‘No, they attend to their duties,’ he assented generally, desperately just.
‘And you owe it to her that you have seen me.’
‘I do,’ he said, and forthwith courted the lady to be forgiven.
Clotilde was taken from him in a heavy downpour and trailing of mists.
At the foot of the mountain a boy handed her a letter from Alvan—a burning flood, rolled out of him like lava after they had separated on the second plateau, and confided to one who knew how to outstrip pathfarers. She entered her hotel across the lake, and met a telegram. At night the wires flashed ‘Sleep well’ to her; on her awakening, ’Good morning.’ A lengthened history of the day was telegraphed for her amusement. Again at night there was a ‘God guard you!’
‘Who can resist him?’ sighed Clotilde, excited, nervous, flattered, happy, but yearning to repose and be curtained from the buzz of the excess of life that he put about her. This time there was no prospect of his courtship relapsing.
‘He is a wonderful, an ideal lover!’ replied her friend.
‘If he were only that!’ said Clotilde, musing expressively. ’If, dear Englishwoman, he were only that, he might be withstood. But Alvan mounts high over such lovers: he is a wonderful and ideal man: so great, so generous, heroical, giant-like, that what he wills must be.’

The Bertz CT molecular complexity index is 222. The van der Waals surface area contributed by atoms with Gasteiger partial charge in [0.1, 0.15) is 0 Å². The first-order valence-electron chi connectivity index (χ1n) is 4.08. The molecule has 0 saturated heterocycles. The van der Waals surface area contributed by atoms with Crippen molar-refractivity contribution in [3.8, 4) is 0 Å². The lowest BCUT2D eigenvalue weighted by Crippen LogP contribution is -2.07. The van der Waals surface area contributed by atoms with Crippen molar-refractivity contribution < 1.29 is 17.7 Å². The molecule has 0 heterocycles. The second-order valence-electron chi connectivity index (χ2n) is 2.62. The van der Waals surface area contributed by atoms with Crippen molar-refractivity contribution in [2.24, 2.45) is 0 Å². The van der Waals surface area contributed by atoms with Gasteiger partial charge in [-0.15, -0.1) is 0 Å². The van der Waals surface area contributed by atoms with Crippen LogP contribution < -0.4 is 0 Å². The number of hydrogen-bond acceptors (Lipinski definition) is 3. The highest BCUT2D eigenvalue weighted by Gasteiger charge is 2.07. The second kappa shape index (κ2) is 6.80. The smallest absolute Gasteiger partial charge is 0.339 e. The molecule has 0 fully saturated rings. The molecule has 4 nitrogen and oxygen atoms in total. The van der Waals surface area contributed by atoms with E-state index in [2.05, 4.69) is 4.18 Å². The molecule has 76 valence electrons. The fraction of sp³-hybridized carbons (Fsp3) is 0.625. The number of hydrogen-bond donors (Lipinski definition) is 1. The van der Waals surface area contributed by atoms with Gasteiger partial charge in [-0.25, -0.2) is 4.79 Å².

The Englishwoman was quick enough to seize an indication difficult to miss—more was expected to be said of him.
‘You see the perfect gentleman in Dr. Alvan,’ she remarked, for she had heard him ordering his morning bath at the hotel, and he had also been polite to her under vexation.
Clotilde nodded hurriedly; she saw something infinitely greater, and disliked the bringing of that island microscope to bear upon a giant. She found it repugnant to hear a word of Alvan as a perfect gentleman. Justly, however, she took him for a splendid nature, and assuming upon good authority that the greater contains the lesser, she supposed the lesser to be a chiselled figure serviceably alive in the embrace.
He was down on the plains to her the second day, and as usual when they met, it was as if they had not parted; his animation made it seem so. He was like summer’s morning sunlight, his warmth striking instantly through her blood dispersed any hesitating strangeness that sometimes gathers during absences, caused by girlish dread of a step to take, or shame at the step taken, when coldish gentlemen rather create these backflowings and gaps in the feelings. She had grown reconciled to the perturbation of his messages, and would have preferred to have him startling and thrilling her from a distance; but seeing him, she welcomed him, and feeling in his bright presence not the faintest chill of the fit of shyness, she took her bravery of heart for a sign that she had reached his level, and might own it by speaking of the practical measures to lead to their union. On one subject sure to be raised against him by her parents, she had a right to be inquisitive: the baroness.